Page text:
The xSeries 206 and xSeries 306, priced at $499 and $1,339, respectively, were created to help IBM compete with rivals HP and Dell in the fierce battle for market share for small- and medium-sized businesses.
The new machines may come cheap compared to their xSeries predecessors, but they don’t skimp on features, according to Stuart McRae, manager of IBM eServer xSeries Products.
Designed with IBM’s X-Architecture for extending mainframe functionality to xSeries, the executive said the machines include new simple-swap drives based on the red-hot Serial ATA interconnect (define), as well as management and data protection features typically not seen in entry-level boxes.
The single processor x206 tower is geared for small businesses that need an inexpensive machine for file and print, e-mail and vertical business applications. Also a one-processor box, the x306 is a rack server designed for Web serving, firewall, VPN (define) and load balancing.
The new machines are the latest addition to the IBM Express portfolio, the crux of IBM’s strategy to curry favor to the cost-conscious small business owner. They include hardware, software, services and financing. They could also help boost IBM’s server market share even higher.
While the new IBM machines would seem to be just another offering in a long line of sub-$1,000 servers built to lure customers in the growing SMB sector, McRae said the feature functionality in the x206 and x306 offer important distinctions from products such as HP’s ML110 and Dell’s PowerEdge 700.
These servers, he alleged, are “souped up” desktop designs billed as “cheap” servers, noting that IBM believes that customers want added value to their inexpensive machines.
To wit, McRae said the x206 and x306 contain simple-swap reduces the time required to change a hard drive for customers who can’t afford to spend thousands of dollars on hot-swap SCSI (define). For example, in comparably entry-level servers from HP and Dell, customers who need to take a drive down for maintenance have to open the fixed hard drive for a manual fix.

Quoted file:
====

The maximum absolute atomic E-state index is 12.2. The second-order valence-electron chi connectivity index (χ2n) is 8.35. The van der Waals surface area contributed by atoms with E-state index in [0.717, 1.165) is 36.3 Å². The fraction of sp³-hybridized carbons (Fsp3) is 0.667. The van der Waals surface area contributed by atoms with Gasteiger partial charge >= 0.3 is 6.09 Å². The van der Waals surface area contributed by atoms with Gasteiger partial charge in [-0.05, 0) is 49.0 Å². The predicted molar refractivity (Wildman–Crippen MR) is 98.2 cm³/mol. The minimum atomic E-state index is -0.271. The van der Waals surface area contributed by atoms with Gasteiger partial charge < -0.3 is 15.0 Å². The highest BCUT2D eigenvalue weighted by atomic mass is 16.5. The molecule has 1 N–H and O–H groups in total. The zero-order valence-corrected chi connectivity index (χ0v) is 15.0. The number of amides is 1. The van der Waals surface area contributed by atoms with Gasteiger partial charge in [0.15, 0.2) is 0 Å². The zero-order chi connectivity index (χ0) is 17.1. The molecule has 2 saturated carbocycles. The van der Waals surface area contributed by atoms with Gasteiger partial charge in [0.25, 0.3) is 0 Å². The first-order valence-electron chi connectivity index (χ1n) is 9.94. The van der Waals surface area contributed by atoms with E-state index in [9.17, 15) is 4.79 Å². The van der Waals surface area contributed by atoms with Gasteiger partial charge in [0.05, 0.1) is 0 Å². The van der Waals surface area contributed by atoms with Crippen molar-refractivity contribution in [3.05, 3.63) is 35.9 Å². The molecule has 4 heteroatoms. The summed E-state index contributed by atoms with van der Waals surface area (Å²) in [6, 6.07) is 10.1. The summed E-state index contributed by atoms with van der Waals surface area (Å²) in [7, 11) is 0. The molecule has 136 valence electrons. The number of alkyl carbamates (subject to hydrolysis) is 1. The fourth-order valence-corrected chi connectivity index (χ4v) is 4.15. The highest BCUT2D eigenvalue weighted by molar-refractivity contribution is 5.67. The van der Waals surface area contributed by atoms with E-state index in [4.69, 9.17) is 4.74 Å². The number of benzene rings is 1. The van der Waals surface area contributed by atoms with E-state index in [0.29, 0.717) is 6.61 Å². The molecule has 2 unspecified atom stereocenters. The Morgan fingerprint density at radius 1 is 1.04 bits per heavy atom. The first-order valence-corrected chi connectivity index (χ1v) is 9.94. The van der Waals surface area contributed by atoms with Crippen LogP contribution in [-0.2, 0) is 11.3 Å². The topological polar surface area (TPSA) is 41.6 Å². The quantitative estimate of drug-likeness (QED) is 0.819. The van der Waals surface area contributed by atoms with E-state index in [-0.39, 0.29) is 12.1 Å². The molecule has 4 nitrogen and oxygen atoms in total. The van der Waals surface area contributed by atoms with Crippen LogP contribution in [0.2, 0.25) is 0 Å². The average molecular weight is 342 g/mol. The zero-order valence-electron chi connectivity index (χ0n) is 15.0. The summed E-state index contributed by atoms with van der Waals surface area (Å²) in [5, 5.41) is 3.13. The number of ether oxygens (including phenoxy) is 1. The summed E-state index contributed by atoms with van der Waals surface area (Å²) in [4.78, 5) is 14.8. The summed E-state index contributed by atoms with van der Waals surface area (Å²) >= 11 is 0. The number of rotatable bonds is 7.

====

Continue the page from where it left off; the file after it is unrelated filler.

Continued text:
Simple swap allows customers to open a panel and slide a new drive in, a feature patterned after high-end mainframes.
“This is a huge breakthrough in this space,” McRae said. “You don’t see these functions elsewhere for $499. Tech has evolved to where SMB customers should not have to sacrifice server functions because of the price.”
The new machines, which will be available by the end of March, also come equipped with IBM ServerRAID 7e, an enterprise-grade security technology, and remote power control to manage servers from afar.
IBM has been doing quite well against its opponents in the server space, according to the latest figures by research groups Gartner and IDC, picking up market share in Intel, Unix and Linux arenas. According to IDC’s Worldwide Quarterly Server Tracker, factory revenue in the worldwide server market grew at 11.4 percet to $13.7 billion in the fourth quarter of 2003, marking the third consecutive quarter of positive growth. Worldwide server unit shipments grew dramatically by 22 percent, compared with the year-ago period. A favorable exchange rate was one factor leading to the very strong quarterly results, but the market grew three percent without the effects of the currency exchange rate.
IBM held on to the top spot in the worldwide server systems market with 37.9 percent market share in factory revenue, growing by 17.7 percent compared to the year-ago quarter, driven partially by a 33 percent growth spurt in its OS/390 business. HP took the number two spot with 25.8 percent share, growing revenue by 9.4 percent over the fourth quarter of 2003. Sun, with 10.4 percent revenue share, posted a 1.7 percent decline in revenue from a year ago. Dell grew revenue by 19 percent over the same period, ending with 8.6 percent revenue share. Fujitsu rounds out the top five list of server makers with 5.4 percent revenue share.
Adapted from internetnews.com.